6. Head paragraphs clearly
Using headers is not just heading up the answer as briefing notes, memo or whatever is required. Paragraph headings within the answer make it much clearer for the recipient. Using subheadings help keep you focused on writing about the right areas and ensure you cover the necessary range of points. Headings can also save time by making it clear quickly that you are switching to a different point.
7. Say why as well as what
A common weakness of September’s answers was stating material from the exhibits without explaining why it was significant in the context of the question requirements. If you’re quoting details from the case study, you should always think ‘I need to show why this is important ’. This should mean you go on to explain the significance of the information you have included to the decision or situation.
8. What’s different is what’s important
You need to focus on what is significant for the specific decision or situation being covered in the question to score high marks. Making comments that apply generally won’t score marks. Thus, for example, in Question 1(b), saying that the strict timetable would mean that the company had to keep time taken under control would not be rewarded, as the company should do this on all contracts. To say however that the company would find it difficult to keep time taken under control because of the weather and terrain challenges that this contract posed would score marks, as it related to the difficulties that applied to this contract.
9. FM for the figures
Candidates could score highly in Question 1(a) on the financial issues relating to the contract by using a range of knowledge from the Financial Management (FM) exam. Candidates should have questioned how reliable the profit and cost figures were, considering whether calculations using different assumptions should be prepared to assess the figures’ sensitivity. The timing mismatch between costs and benefits should have led to discussion of possible liquidity problems and whether discounted cash flow should be used to appraise the project. Comments in the exhibits about gearing and the government guaranteeing debt finance should have led to analysis of the best way to fund the project, bringing in balancing of financing and dividend requirements.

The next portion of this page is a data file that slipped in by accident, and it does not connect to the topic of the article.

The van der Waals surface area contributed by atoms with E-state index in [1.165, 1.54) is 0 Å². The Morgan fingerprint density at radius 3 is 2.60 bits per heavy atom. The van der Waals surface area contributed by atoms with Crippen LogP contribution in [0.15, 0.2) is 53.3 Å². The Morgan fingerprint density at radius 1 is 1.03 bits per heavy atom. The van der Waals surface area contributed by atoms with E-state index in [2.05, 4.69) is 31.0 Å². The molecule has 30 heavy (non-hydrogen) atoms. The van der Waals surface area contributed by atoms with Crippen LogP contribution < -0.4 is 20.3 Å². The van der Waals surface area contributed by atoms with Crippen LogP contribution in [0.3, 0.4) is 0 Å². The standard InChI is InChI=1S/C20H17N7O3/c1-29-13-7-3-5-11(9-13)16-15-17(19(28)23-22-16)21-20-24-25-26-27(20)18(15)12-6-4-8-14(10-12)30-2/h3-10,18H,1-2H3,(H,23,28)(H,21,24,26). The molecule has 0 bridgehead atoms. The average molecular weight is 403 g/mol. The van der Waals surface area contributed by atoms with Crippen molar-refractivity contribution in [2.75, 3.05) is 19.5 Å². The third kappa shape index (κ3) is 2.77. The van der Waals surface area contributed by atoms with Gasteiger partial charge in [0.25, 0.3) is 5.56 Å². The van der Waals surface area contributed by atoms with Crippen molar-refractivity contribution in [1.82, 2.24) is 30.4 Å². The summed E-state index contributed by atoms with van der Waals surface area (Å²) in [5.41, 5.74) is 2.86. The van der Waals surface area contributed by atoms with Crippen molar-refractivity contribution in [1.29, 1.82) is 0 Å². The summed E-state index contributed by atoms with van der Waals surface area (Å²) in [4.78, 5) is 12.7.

10. Skills not being rewarded can be valuable
Although you must clearly demonstrate the professional skill being rewarded for the question part, using other professional skills can also help you gain marks. Thus in Question 1(b), to demonstrate commercial acumen, candidates needed to use scepticism to ask questions about the objectives set by the government – Were they realistic? Were they compatible? Could what the company did make any difference to whether they were achieved? In Question 2, showing good communication skills by adopting a helpful approach to what the junior had done should have resulted in clear explanations of what the document was lacking and what improvements needed to be made. This would have earned technical marks and also the professional skills marks for demonstrating scepticism, by challenging the information provided in a justified way.
Finally, don't forget the Ethics and Professional Skills module...
The pass rate for candidates who took the Ethics and Professional Skills module before sitting the exam in September 2018 was 73%. This proves that doing the Ethics and Professional Skills module first maximises the chance of passing the SBL exam.